This is the community that I long and hope for – one that uplifts and celebrates diversity fueled by genuine love and care for one another and for our planet. My faith in myself and the advocacy has been renewed. There is still hope for us to win this fight and to reclaim our future. 

Sheena Orihuela is one of the Core Walkers and is a staunch advocate for climate action, sustainability, and animal liberation. She is an Advocacy Officer of Living Laudato Sí Philippines- an organization that calls out financial institutions to divest from environmentally harmful activities. Sheena is currently an observer at the COP28 climate summit in Dubai.

Walking Towards Climate Justice
By Amalie Conchelle H. Obusan

Amalie Obusan (extreme left) poses with her fellow walkers as they prepare to take the final 15-kilometer stretch to Tacloban. © Reginald Ibarrola

In the heart of the Philippines, I joined the Climate Justice Walk a few days before the culmination walk in Tacloban. This decision is not merely a physical challenge; it is a profound commitment rooted in my close connection to the climate-impacted communities of Tacloban and other parts of the Philippines over the past nine years. Though I only walked for five days, I made every step count.

Tacloban, a city etched into the collective memory as a survivor of Typhoon Yolanda (international name Haiyan), has borne the brunt of climate change with a resilience that is simultaneously heartbreaking and inspiring. Witnessing the struggles of communities and even close family members grappling with rising sea levels, extreme weather events, and diminishing resources has been an indelible part of my life. It is a stark reminder that those least responsible for the climate crisis often suffer its most severe consequences.

Protest at Shell Depot in Batangas, Philippines. © Greenpeace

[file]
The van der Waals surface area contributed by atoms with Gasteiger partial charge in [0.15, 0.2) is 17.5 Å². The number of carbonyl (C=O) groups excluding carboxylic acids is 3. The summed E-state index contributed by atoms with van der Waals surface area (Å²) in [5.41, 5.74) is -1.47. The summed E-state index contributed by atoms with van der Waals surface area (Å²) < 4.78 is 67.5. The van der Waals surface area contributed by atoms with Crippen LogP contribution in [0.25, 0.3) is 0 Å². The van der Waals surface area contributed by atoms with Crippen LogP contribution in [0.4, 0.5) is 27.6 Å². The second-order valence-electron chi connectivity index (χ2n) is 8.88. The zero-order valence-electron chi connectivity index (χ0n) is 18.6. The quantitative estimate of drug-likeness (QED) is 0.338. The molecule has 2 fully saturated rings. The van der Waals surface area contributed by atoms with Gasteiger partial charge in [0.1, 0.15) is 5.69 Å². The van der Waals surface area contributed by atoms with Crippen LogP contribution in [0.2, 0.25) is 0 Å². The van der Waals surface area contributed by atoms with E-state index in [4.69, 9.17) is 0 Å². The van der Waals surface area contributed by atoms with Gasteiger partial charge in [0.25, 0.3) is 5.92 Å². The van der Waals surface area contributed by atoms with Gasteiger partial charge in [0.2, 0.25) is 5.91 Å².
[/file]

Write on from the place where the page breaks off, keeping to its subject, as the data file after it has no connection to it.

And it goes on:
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As I laced up my walking shoes, I carried with me the stories of Tacloban from 10 years ago until the present – stories of resilience, loss, and an unyielding spirit that refuses to be extinguished by the storms. The Climate Justice Walk is not just a personal pilgrimage amongst kindred friends; it is a call for justice. It is an assertion that the culpability for climate change lies with powerful entities, notably fossil fuel companies, whose insatiable pursuit of profit has wrought havoc on vulnerable communities.

The injustice is glaring – while communities like Tacloban grapple with the aftermath of climate change, fossil fuel companies continue to amass staggering wealth, seemingly untouched by the devastation they have wrought. It is a testament to the urgent need for accountability and a fundamental paradigm shift towards sustainable, eco-friendly, renewable alternatives.

Tacloban civil society groups welcome the Climate Justice Walkers at the municipal hall. © Diah Abida-Cruz

However, as I stepped into this arduous journey, I also carried with me a profound sense of hope. The Climate Justice Walk is a testament to collective action, a unifying force that transcends geographical boundaries. With every step, I joined a chorus of voices demanding justice for those who have been unjustly affected. It is a hopeful stride towards a future where communities are empowered to withstand the impacts of climate change and where corporate giants are held accountable for their actions.

In the footsteps of solidarity and resilience, I am optimistic that our collective efforts will create ripples of change, leading to a world where justice prevails, and the wounds inflicted by climate change begin to heal. The Climate Justice Walk is not just a physical journey; it is a pilgrimage towards a sustainable and just future for all.

Amalie Conchelle H. Obusan is a long-time Climate Justice activist and a mother to two young environmentalists. She has undertaken the Camino de Santiago twice. Currently, Amalie works as a learning and development professional at Greenpeace International.